Example: A MAPK Cascade
This model is taken from B. N. Kholodenko et al. 2002 ^{1}. The model can be launched in PathwayLab
Research Edition from the Start menu, but its pathway diagram is also shown as
plain graphics in the figure below. The file MAPKCascade.nb^{*}
used below was generated by Export to > Mathematica in the PathwayLab menu.
A mitogenactivated protein kinase (MAPK) cascade
Load the package.
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Load the model and store it in a variable.
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Here are the state variables of the pathway.
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These are the rate variables of the pathway.
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This lists mass balance equations.
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Once the model equations are available in Mathematica, it is easy to analyze them in various ways. Here we will compute the stoichiometric matrix.
This gives the righthand side of the mass balance equations.
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This gives the stoichiometric matrix (in Mathematica 5.1 or later this can be directly accomplished by D[rhs,{#[t]&/@rates}]).
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Here are the mass balance equations in matrix notation.
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Linear dependent rows of the stoichiometric matrix imply that there are conserved moieties in the system. In this particular case it is easy to find these linear combinations by inspection. The corresponding linear relations between the state derivatives show that certain combinations of states are constant over time.
Here are the linear combinations and a test that they map zero.
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These are the conservation equations.
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This gives a list of rules for the total amounts of MKKK, MKK, and MAPK.
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By utilizing the existence of conserved moieties in the system, the rate equations can be reduced.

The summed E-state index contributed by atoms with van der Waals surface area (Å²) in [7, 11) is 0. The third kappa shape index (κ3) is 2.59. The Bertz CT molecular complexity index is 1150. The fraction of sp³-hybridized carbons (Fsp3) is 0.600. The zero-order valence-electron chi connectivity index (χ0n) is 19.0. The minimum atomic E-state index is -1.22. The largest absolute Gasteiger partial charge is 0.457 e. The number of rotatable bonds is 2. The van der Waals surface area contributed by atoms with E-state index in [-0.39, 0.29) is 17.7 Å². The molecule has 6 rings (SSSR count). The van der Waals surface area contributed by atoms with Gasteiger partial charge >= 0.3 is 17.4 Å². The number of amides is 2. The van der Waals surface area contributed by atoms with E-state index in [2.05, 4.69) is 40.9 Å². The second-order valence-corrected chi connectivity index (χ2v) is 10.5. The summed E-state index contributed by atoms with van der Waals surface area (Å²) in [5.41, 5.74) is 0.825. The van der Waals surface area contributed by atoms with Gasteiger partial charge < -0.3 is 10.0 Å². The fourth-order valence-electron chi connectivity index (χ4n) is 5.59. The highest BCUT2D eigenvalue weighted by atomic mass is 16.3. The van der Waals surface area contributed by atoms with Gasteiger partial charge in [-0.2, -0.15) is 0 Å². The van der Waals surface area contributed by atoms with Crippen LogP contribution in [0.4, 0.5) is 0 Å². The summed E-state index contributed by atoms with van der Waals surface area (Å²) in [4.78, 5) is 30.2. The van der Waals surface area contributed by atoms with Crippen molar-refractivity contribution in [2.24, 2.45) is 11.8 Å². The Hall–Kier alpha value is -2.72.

This is the rate equation for all states except MKKK—PP, MKK—PP.
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In Mathematica 5 NDSolve
can handle some differential algebraic equations; NDSolve[mapk,{t,0,300}] gives the same result and can be used in earlier Mathematica versions.
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Here is a plot of MKKK—PP, MKK—PP, and MAPK—PP.
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This gives a plot of MAPK, MAPK—P, MAPK—PP, and their sum.
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An advantage of having the system in reduced form is that its steady
state can be computed algebraically. For this example, the rate
expressions all are rational functions of the state. Hence, NSolve
can be used to find all steadystate solutions.
Here are the equations for the steady state, with functions that are explicitly dependent on time fixed to their values at t=0.
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This finds solutions of the steadystate equations (this may take several seconds). There are very many solutions!
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This gives the subset of solutions that are both real and positive.
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The states approach these values close to t=100 in the transient simulation above.
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In this case FindRoot
also finds the steady state starting in the initial conditions for the rate equations (which is not a good approximation to the steady state).
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1 Kholodenko, B. N., A. Kiyatkin,
F. J. Bruggeman, et al. "Untangling the Wires: A
Strategy to Trace Functional Interactions in Signaling and Gene
Networks." Proceedings of the National Academy of
Sciences of the United States of America 99, no. 20 (2002):
1284112846 . [ online version ]
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